The board does update the profiles when it disciplines physicians and adds information reported by malpractice insurers, she said.

But gaps in reporting by physicians “sort of renders the web page irrelevant,” said Richard Mitchell, an Atlanta attorney who handles malpractice cases.

On Sept. 24, Mitchell wrote the board to complain that three malpractice verdicts he had obtained had yet to appear on the physicians’ profiles. Since then, one of profiles has been amended to include the verdict, although the amount is incorrect. The other two profiles remain unchanged.

Betsy Cohen, the board’s legal counsel, said the board will investigate if it learns of false information on a profile, but she was unaware of any physicians being sanctioned for such a violation.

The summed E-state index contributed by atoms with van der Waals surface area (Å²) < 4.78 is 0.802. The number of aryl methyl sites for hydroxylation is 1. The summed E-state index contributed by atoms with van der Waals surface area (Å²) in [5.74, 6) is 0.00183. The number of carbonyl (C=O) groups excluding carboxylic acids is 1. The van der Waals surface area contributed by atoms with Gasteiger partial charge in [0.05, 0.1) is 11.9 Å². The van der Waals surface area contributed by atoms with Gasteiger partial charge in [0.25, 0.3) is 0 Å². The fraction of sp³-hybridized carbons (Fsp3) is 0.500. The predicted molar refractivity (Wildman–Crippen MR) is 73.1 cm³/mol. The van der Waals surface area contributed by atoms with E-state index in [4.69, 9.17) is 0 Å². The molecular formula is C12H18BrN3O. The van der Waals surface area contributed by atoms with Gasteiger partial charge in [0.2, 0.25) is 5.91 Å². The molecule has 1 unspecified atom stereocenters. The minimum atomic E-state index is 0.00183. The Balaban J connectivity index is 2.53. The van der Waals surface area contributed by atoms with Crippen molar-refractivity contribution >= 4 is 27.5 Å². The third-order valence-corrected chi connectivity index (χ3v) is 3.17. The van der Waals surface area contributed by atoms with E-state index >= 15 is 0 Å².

“No particular cases come to mind as to discipline imposed for erroneous responses on a profile,” she wrote in an email.

Dr. Michael Carome, director of health research at Public Citizen, the nonprofit consumer advocacy group, said states that offer physician profiles are providing an important service. But when medical boards don’t check verifiable information such as criminal records or malpractice judgments, some of the value is lost.

“The information is only as good as the person entering the data and the quality checks the board engages in to determine whether the information is accurate,” Carome said. “To the extent that some physicians may choose to slant the information, well, then it’s not very useful.”

A 1982 conviction

Horne’s description of her murder conviction from 1982 gives her view of a saga that made headlines in both Nashville, where the crime occurred, as well as her home state of Georgia.